I mean, this is devastating. This is devastating. It would be devastating even if this were an incident that happened in an isolated way. If January 6 didn't happen, this would be -- the U.S. Capitol Police has not lost very many officers in -- since it's existed.

And we have heard Chief Ramsey and others talk about the fact that, when they were the head of police forces, metropolitan police forces like here in Philadelphia, it does happen. But it -- up until January 6, it was very rare.

And so the fact that it happened at all is heartbreaking. The fact it happened today, against the backdrop and as part of the atmosphere that still exists on Capitol Hill and all throughout Washington of January 6, is just hard to wrap your mind around.

I mean, I don't cover Capitol Hill on a daily basis the way I did for a couple of decades, all told, but the times that I have gone up there, Brooke, every single Capitol Police officer that I encountered, I, just like any other reporters and people who work there, not only said thank you, but how are you?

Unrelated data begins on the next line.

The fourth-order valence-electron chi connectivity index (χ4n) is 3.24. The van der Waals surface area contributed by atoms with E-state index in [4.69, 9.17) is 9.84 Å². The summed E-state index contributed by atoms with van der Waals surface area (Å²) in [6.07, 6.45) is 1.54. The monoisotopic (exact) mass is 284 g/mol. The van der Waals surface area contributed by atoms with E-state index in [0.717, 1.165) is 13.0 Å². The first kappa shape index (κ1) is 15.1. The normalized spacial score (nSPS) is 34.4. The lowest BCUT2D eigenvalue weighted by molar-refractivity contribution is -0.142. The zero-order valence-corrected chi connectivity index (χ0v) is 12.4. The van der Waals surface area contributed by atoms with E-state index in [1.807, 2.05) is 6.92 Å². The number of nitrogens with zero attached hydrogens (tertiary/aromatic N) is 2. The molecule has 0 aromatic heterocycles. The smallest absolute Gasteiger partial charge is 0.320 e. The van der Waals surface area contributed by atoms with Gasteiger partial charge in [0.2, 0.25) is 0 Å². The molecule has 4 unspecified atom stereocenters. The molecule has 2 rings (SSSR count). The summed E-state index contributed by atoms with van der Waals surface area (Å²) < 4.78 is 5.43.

And we heard a lot about the post-traumatic stress that they're feeling, about the concern that they're still not fully equipped to handle the potential threats to the Capitol. And were they fully equipped today? Perhaps.

I said -- and we have heard from some of our law enforcement colleagues saying that things worked the way they were supposed to. But when a law enforcement officer dies, I'm not sure that's the case. Yes, this person swore to defend the Capitol, the building, and, more importantly, the people who work in it and around it, but there should be and there generally are procedures and processes that protect the officers, as well as the people they're trying to protect.

So, it's just the beginning. We're going to see what happened. But this does also come as there is still -- despite the fact that the big fencing that made it look like a war zone has come down, there is still an active discussion going on among members of Congress who are on the pertinent committees, among law enforcement in around the Capitol about how to best protect the Capitol long-term.

And this is going to be another very sad data point.


Dana, thank you.

Evan Perez, to you, because, of course, I'm mindful, as we're talking about the tragedy of this death of this Capitol Police officer, there's still another officer in the hospital. Do we have any update on him or her?

PEREZ: Not that I'm aware of at this point.